Fedora Atomic, OpenStack, and Kubernetes (oh my)Mon 24 November 2014 by Lars Kellogg-Stedman Tags openstack kubernetes fedora atomic
While experimenting with Fedora Atomic, I was looking for an elegant way to automatically deploy Atomic into an OpenStack environment and then automatically schedule some Docker containers on the Atomic host. This post describes my solution.
Like many other cloud-targeted distributions, Fedora Atomic runs
cloud-init when the system boots. We can take advantage of this
to configure the system at first boot by providing a
to Nova when we boot the instance. A
user-data blob can be as
simple as a shell script, and while we could arguably mash everything
into a single script it wouldn't be particularly maintainable or
flexible in the face of different pod/service/etc descriptions.
In order to build a more flexible solution, we're going to take advantage of the following features:
Support for multipart MIME archives.
Cloud-init allows you to pass in multiple files via
user-databy encoding them as a multipart MIME archive.
Support for a custom part handler.
Cloud-init recognizes a number of specific MIME types (such as
text/x-shellscript). We can provide a custom part handler that will be used to handle MIME types not intrinsincally supported by
A custom part handler for Kubernetes configurations
I have written a custom part handler that knows about the following MIME types:
When the part handler is first initialized it will ensure the
Kubernetes is started. If it is provided with a document matching one
of the above MIME types, it will pass it to the appropriate
command to create the objects in Kubernetes.
Creating multipart MIME archives
I have also created a modified version of the standard
write-multipart-mime.py Python script. This script will inspect the
first lines of files to determine their content type; in addition to
cloud-init types (like
#cloud-config for a
text/cloud-config type file), this script recognizes:
That is, a simple pod description might look something like:
#kube-pod id: dbserver desiredState: manifest: version: v1beta1 id: dbserver containers: - image: mysql name: dbserver env: - name: MYSQL_ROOT_PASSWORD value: secret
Putting it all together
Assuming that the pod description presented in the previous section is
stored in a file named
dbserver.yaml, we can bundle that file up
with our custom part handler like this:
$ write-mime-multipart.py \ kube-part-handler.py dbserver.yaml > userdata
We would then launch a Nova instance using the
nova boot command,
providing the generated
userdata file as an argument to the
$ nova boot --image fedora-atomic --key-name mykey \ --flavor m1.small --user-data userdata my-atomic-server
You would obviously need to substitute values for
--key-name that are appropriate for your environment.
If you are experimenting with Fedora Atomic 21, you may find out that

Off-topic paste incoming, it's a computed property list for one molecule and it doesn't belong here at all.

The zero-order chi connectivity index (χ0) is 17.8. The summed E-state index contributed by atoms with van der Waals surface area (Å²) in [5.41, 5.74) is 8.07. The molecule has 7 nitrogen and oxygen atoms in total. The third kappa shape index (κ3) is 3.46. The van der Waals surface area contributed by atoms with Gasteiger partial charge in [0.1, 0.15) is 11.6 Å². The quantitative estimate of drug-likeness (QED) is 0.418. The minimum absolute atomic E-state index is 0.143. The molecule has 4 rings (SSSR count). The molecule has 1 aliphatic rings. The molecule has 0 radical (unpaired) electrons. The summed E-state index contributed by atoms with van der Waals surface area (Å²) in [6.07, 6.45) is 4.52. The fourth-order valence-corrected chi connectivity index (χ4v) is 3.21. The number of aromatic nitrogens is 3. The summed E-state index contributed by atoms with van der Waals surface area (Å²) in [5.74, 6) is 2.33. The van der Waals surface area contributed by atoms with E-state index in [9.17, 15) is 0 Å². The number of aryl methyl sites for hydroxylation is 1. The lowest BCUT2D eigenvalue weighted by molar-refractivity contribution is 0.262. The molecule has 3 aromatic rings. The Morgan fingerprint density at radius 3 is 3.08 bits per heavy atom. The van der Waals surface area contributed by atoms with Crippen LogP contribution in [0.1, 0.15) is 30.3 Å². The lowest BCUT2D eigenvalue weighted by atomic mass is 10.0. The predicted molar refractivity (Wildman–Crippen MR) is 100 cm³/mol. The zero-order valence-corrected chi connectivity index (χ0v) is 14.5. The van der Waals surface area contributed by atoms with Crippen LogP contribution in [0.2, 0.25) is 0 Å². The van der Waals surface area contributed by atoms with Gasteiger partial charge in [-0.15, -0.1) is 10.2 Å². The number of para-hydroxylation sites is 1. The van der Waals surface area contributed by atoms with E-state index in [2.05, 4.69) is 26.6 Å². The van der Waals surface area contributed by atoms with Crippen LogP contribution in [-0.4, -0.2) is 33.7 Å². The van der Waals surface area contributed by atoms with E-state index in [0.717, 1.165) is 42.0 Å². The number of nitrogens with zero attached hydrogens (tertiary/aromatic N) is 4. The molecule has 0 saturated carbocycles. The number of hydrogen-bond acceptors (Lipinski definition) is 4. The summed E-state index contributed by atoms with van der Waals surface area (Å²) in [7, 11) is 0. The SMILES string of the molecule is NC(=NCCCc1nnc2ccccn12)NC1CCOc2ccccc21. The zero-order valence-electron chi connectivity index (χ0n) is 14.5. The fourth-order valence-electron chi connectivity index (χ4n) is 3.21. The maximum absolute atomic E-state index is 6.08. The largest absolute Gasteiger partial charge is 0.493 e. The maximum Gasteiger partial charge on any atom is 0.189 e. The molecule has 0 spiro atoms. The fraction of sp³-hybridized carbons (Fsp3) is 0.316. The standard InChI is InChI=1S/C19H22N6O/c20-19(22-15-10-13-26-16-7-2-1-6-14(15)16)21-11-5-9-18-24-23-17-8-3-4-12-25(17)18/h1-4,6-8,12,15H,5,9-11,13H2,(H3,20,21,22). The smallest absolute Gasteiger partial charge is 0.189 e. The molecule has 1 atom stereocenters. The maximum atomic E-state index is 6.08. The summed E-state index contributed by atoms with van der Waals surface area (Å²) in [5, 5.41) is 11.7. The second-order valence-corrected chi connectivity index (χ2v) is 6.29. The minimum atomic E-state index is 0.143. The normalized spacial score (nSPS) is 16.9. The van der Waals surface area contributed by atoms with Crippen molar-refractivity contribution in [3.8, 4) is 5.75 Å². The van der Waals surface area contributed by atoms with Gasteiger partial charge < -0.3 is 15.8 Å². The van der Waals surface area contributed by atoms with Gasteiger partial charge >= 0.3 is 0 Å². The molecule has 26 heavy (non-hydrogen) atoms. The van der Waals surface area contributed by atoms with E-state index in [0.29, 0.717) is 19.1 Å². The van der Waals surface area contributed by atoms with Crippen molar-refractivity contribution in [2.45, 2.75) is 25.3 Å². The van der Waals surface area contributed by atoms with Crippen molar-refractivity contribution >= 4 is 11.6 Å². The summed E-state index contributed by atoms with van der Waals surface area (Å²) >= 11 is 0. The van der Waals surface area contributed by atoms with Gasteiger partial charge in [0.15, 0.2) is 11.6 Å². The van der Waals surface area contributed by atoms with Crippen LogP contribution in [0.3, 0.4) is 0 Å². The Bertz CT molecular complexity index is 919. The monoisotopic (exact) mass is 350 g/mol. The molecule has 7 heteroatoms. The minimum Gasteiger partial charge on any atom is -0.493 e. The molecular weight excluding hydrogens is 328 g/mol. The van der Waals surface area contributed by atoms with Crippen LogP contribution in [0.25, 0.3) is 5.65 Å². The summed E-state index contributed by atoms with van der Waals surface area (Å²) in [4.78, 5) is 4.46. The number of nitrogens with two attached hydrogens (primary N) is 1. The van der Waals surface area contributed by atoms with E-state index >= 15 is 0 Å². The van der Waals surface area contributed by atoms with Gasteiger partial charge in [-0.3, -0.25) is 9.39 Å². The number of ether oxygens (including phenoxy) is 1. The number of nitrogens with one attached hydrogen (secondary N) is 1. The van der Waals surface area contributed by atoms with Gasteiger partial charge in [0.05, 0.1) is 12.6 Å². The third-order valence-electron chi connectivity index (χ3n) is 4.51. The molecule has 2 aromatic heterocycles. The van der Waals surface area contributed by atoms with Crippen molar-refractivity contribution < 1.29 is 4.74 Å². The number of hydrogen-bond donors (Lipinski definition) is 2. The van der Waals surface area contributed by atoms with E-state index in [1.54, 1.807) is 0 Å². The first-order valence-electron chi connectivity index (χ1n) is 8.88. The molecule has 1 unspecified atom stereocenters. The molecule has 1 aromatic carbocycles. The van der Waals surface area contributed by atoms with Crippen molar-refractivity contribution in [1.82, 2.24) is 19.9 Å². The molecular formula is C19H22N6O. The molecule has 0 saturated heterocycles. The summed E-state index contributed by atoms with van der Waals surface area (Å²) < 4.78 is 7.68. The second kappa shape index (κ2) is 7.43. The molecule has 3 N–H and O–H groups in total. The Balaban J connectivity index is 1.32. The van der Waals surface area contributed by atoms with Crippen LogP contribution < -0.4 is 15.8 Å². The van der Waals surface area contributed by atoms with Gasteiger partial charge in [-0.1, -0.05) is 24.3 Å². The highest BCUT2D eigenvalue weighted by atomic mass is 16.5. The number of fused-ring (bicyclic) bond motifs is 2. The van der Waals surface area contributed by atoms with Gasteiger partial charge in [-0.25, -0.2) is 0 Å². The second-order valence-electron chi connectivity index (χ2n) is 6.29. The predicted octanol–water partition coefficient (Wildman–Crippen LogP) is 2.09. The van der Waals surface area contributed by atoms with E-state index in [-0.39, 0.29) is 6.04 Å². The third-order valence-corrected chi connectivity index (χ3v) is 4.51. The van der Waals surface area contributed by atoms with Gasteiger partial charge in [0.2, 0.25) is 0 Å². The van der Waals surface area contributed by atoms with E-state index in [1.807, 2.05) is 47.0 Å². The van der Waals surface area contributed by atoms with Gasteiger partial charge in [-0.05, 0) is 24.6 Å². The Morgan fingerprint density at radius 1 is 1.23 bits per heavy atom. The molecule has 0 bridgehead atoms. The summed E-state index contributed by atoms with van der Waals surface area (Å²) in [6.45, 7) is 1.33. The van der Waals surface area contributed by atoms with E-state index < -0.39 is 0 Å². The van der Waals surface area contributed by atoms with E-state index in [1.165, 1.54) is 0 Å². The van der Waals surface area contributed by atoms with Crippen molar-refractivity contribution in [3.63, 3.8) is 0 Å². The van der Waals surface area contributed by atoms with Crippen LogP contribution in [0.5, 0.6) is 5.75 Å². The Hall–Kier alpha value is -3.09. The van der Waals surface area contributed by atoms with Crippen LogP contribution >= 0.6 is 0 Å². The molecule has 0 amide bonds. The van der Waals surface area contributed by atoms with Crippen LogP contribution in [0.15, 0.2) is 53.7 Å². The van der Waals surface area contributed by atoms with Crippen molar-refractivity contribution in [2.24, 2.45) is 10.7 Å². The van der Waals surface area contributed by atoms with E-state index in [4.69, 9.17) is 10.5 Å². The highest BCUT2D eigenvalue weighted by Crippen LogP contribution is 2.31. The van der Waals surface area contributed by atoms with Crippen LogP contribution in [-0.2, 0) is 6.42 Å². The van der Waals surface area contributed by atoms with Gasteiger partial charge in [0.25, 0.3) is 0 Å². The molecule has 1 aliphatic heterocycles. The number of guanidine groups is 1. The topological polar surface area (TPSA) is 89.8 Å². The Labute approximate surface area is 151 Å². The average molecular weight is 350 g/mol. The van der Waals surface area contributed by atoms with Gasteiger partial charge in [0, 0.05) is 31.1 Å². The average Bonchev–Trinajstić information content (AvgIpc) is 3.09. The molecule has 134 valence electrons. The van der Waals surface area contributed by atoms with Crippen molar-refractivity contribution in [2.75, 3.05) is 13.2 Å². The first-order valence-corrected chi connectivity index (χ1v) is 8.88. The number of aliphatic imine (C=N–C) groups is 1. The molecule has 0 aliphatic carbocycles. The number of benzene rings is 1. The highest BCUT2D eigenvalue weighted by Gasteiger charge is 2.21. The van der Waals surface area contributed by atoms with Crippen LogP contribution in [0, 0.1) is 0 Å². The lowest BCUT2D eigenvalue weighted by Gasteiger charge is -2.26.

the above example doesn't work -- the official
mysql image generates
an selinux error. We can switch selinux to permissive mode by putting
the following into a file called
1 2 3 4
#!/bin/sh setenforce 0 sed -i '/^SELINUX=/ s/=.*/=permissive/' /etc/selinux/config
And then including that in our MIME archive:
$ write-mime-multipart.py \ kube-part-handler.py disable-selinux.sh dbserver.yaml > userdata
A brief demonstration
If we launch an instance as described in the previous section and then log in, we should find that the pod has already been scheduled:
# kubecfg list pods ID Image(s) Host Labels Status ---------- ---------- ---------- ---------- ---------- dbserver mysql / Waiting
At this point,
docker needs to pull the
mysql image locally, so
this step can take a bit depending on the state of your local internet
docker ps at this point will yield:
# docker ps CONTAINER ID IMAGE COMMAND CREATED STATUS PORTS NAMES 3561e39f198c kubernetes/pause:latest "/pause" 46 seconds ago Up 43 seconds k8s--net.d96a64a9--dbserver.etcd--3d30eac0_-_745c_-_11e4_-_b32a_-_fa163e6e92ce--d872be51
pause image here is a Kubernetes detail that is used to
configure the networking for a pod (in the Kubernetes world, a pod is
a group of linked containers that share a common network namespace).
After a few minutes, you should eventually see:
# docker ps CONTAINER ID IMAGE COMMAND CREATED STATUS PORTS NAMES 644c8fc5a79c mysql:latest "/entrypoint.sh mysq 3 minutes ago Up 3 minutes k8s--dbserver.fd48803d--dbserver.etcd--3d30eac0_-_745c_-_11e4_-_b32a_-_fa163e6e92ce--58794467 3561e39f198c kubernetes/pause:latest "/pause" 5 minutes ago Up 5 minutes k8s--net.d96a64a9--dbserver.etcd--3d30eac0_-_745c_-_11e4_-_b32a_-_fa163e6e92ce--d872be51
kubecfg should show the pod as running:
# kubecfg list pods ID Image(s) Host Labels Status ---------- ---------- ---------- ---------- ---------- dbserver mysql 127.0.0.1/ Running
This works and is I think a relatively elegant solution. However,
there are some drawbacks. In particular, the custom part handler
runs fairly early in the
cloud-init process, which means that it
cannot depend on changes implemented by
user-data scripts (because
these run much later).
A better solution might be to have the custom part handler simply write the Kubernetes configs into a directory somewhere, and then install a service that launches after Kubernetes and (a) watches that directory for files, then (b) passes the configuration to Kubernetes and deletes (or relocates) the file.